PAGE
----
ITEM: Verizon CEO Hans Vestberg will pay you a million bucks if you can think up something to do with 5G besides wireless home broadband.
At CES 2019 in Las Vegas – where the 5G Hype Machine™ has predictably been in overdrive – Vestberg announced during his keynote that the operator will offer up to $1 million in seed money to developers with ideas for applications that can leverage 5G.
According to the press release accompanying the announcement, developers will be invited to come to Verizon’s 5G labs (three of which are open now, with three more on the way) and basically go nuts. The winning innovators will get funding, training and support from the labs’ technical advisors.
A key theme of Vestberg’s CES presentation – apart from how awesome 5G is – was that 5G’s real potential lies well beyond what 4G can already deliver, Cnet reports:
[…] Vestberg’s point isn’t just that 5G will be faster, but that it has the potential to spur new businesses and ways of doing things. […]
“You limit yourself tremendously even at the Consumer Electronics Show thinking 5G is another smartphone,” Vestberg said in an interview ahead of the keynote.
More to the point, the $1 million seed fund is a subtle admission on Verizon’s part that whatever apps will make the best use of 5G, Verizon is unlikely to come up with them all by itself.
Which is true – and there’s no shame in saying so. The truth is that most of the apps and services that have driven 4G usage weren’t thought up by telcos, but by industry outsiders like Apple and OTT apps developers. And many of them were apps that no one even imagined when 4G was being developed (ride-hailing, for example).
Or in the cases of apps the industry did foresee, the reality turned out to be different from the vision. Fifteen or 20 years ago, we all knew mobile video would be big, but operators thought it would be delivered via proprietary broadcast TV technologies or sideloading. Turns out the future of mobile video was YouTube, Facebook and Netflix.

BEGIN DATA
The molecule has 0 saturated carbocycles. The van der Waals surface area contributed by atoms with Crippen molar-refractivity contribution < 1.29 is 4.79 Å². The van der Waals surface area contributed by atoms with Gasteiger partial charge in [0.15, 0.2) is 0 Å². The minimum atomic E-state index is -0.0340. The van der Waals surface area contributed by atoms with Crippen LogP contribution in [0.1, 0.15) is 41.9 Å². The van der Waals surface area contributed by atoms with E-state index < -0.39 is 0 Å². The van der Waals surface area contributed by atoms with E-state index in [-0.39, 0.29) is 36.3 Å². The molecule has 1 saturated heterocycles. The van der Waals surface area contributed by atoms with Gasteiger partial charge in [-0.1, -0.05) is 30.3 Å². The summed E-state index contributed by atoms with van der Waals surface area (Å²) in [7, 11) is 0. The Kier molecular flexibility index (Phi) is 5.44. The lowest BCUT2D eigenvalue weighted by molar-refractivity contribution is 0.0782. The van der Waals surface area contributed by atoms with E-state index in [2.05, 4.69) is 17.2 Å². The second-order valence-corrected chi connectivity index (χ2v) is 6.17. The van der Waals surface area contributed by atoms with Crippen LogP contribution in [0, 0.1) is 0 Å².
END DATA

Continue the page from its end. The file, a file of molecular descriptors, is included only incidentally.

Verizon’s Vestberg has evidently reached a similar conclusion, and would rather invest in 5G apps development via outside firms who have a far better idea of what to do with a 5G network than Verizon does.
What is real 5G?
That said, apps developers will have plenty of time to work on that, because in the US there are barely any 5G networks available for their innovative new apps to leverage. Even Verizon’s 5G rollout isn’t proper 5G – it’s a tarted-up home broadband service that doesn’t even use 5G NR, but 5G TF, a proprietary technology designed by Verizon specifically for fixed wireless access.
Verizon plans to eventually replace the 5G TF hardware with 5G NR this year, but in the meantime the operator is not only sticking by its claim that 5G TF is as real a 5G technology as 5G NR, it’s even taking credit for accelerating 5G NR development by developing and deploying 5G TF first.
Which is why it’s a bit disingenuous that during CES, Verizon CTO Kyle Malady decided to start an argument over what is or is not “real” 5G.
In a blog post, Malady called on the wireless industry to commit to labeling something 5G only if actual new 5G technologies are involved:
We won’t take an old phone and just change the software to turn the 4 in the status bar into a 5. We will not call our 4G network a 5G network if customers don’t experience a performance or capability upgrade that only 5G can deliver.
Malady didn’t name names, but the post is a pretty obvious dig at AT&T, which has been promoting its latest 4G upgrades as “5G Evolution” – even to the point of changing the “LTE” icon in the corner of select phones to “5G E”.
That’s about as misleading as it gets, although when asked about it onstage at CES, AT&T Communications chief John Donovan essentially laughed it off, reports The Verge:
“Every company is guilty of building a narrative of how you want the world to work,” Donovan said. “And I love the fact that we broke our industry’s narrative two days ago, and they’re frustrated and gonna do what they’re gonna do.”
Which I think means that AT&T is only really calling its 4G network 5G to troll the competition.
In any case, while AT&T’s silly “5G Evolution” campaign appears be an exercise in deceptive mindshare development, Verizon isn’t exactly in a position to lecture anyone on making honest claims about what is or isn’t 5G.